Taking the Good with the Bad

Effects of Facebook Self-Presentation on Emotional Well-Being

Authored by: Catalina L. Toma

The Routledge Handbook of Media Use and Well-Being

Print publication date:  July  2016
Online publication date:  June  2016

Print ISBN: 9781138886582
eBook ISBN: 9781315714752
Adobe ISBN: 9781317501954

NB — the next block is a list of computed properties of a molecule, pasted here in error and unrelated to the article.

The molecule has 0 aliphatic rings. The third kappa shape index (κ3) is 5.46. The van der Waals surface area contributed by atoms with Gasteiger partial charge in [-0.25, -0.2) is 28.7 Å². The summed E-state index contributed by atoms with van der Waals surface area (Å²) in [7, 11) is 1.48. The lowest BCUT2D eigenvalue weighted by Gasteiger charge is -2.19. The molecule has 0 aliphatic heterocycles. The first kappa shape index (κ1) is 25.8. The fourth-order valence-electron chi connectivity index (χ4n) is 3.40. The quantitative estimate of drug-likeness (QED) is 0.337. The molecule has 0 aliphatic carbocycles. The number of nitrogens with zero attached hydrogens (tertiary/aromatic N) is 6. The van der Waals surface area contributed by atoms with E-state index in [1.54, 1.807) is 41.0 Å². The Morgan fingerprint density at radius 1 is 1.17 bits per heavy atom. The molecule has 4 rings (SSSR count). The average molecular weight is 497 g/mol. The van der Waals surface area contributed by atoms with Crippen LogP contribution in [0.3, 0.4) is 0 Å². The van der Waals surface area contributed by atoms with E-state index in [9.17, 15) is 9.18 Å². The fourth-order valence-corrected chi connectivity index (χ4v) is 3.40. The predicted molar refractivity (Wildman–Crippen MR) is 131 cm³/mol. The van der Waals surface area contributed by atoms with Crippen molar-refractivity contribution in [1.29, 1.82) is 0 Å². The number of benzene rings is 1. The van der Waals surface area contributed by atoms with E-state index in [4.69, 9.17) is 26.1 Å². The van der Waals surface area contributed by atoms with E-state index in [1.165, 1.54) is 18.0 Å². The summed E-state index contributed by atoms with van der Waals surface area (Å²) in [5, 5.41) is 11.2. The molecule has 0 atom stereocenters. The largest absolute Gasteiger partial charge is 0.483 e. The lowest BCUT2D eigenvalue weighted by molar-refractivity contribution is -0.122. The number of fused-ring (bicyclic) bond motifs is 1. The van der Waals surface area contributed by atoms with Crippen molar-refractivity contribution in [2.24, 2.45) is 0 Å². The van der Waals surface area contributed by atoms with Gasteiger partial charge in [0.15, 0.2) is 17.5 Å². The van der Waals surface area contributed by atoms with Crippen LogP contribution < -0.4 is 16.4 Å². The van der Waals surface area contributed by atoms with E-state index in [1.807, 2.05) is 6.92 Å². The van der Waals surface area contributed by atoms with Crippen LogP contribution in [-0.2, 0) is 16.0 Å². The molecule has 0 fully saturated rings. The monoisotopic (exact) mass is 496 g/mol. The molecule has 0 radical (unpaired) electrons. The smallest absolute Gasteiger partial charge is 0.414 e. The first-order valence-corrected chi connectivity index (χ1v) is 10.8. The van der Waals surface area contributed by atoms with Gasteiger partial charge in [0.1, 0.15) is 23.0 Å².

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Self-presentation is the act of strategically revealing, concealing, and editing the self, sometimes deceptively, in order to convey a desired impression to an audience (Leary & Kowalski, 1990). For instance, people routinely attempt to come across as competent to bosses, witty or entertaining to friends, or physically attractive to romantic interests. As these examples show, self-presentation has an explicit social function, in that people attempt to exert interpersonal influence by convincing audiences of their qualities. Additionally, self-presentation has a less obvious but essential identity construction function, in that people figure out who they are and how they feel about themselves by crafting public images and observing their audience’s responses (Schlenker, Dlugolecki, & Doherty, 1994; see also the chapter by Slater and Cohen in this volume for a discussion of the effects of fictional media content on media users’ self-concept). Indeed, attempting to impress an audience has been shown to induce changes in people’s self-concepts and self-esteem (e.g., Kelly & Rodriguez, 2006; Tice, 1992).

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